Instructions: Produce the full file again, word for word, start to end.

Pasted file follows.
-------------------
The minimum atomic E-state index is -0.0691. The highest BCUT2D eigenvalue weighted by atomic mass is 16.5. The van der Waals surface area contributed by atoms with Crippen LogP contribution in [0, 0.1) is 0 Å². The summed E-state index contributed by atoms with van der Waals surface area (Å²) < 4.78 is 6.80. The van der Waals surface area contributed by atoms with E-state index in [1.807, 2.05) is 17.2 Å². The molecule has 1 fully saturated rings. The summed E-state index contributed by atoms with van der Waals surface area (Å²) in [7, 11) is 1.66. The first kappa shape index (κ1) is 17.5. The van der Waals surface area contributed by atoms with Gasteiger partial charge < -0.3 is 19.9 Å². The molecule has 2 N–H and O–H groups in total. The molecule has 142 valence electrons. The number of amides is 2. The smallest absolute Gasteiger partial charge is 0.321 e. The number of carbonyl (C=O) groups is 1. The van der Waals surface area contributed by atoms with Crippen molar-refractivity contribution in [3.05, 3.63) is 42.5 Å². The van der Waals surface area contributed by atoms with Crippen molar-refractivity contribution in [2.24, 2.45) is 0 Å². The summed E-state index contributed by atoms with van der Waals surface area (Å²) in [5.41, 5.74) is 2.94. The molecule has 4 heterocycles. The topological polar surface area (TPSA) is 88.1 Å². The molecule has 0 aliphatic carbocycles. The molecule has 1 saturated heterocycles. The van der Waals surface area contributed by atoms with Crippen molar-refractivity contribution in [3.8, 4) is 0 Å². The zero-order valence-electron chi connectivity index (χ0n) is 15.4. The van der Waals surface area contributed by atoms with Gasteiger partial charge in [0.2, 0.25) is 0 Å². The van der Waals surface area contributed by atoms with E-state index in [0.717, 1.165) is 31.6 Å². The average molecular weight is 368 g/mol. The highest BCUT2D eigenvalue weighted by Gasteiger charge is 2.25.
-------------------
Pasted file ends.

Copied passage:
The minimum atomic E-state index is -0.0691. The highest BCUT2D eigenvalue weighted by atomic mass is 16.5. The van der Waals surface area contributed by atoms with Crippen LogP contribution in [0, 0.1) is 0 Å². The summed E-state index contributed by atoms with van der Waals surface area (Å²) < 4.78 is 6.80. The van der Waals surface area contributed by atoms with E-state index in [1.807, 2.05) is 17.2 Å². The molecule has 1 fully saturated rings. The summed E-state index contributed by atoms with van der Waals surface area (Å²) in [7, 11) is 1.66. The first kappa shape index (κ1) is 17.5. The van der Waals surface area contributed by atoms with Gasteiger partial charge < -0.3 is 19.9 Å². The molecule has 2 N–H and O–H groups in total. The molecule has 142 valence electrons. The number of amides is 2. The smallest absolute Gasteiger partial charge is 0.321 e. The number of carbonyl (C=O) groups is 1. The van der Waals surface area contributed by atoms with Crippen molar-refractivity contribution in [3.05, 3.63) is 42.5 Å². The van der Waals surface area contributed by atoms with Crippen molar-refractivity contribution in [2.24, 2.45) is 0 Å². The summed E-state index contributed by atoms with van der Waals surface area (Å²) in [5.41, 5.74) is 2.94. The molecule has 4 heterocycles. The topological polar surface area (TPSA) is 88.1 Å². The molecule has 0 aliphatic carbocycles. The molecule has 1 saturated heterocycles. The van der Waals surface area contributed by atoms with Crippen molar-refractivity contribution in [3.8, 4) is 0 Å². The zero-order valence-electron chi connectivity index (χ0n) is 15.4. The van der Waals surface area contributed by atoms with Gasteiger partial charge in [0.2, 0.25) is 0 Å². The van der Waals surface area contributed by atoms with E-state index in [0.717, 1.165) is 31.6 Å². The average molecular weight is 368 g/mol. The highest BCUT2D eigenvalue weighted by Gasteiger charge is 2.25.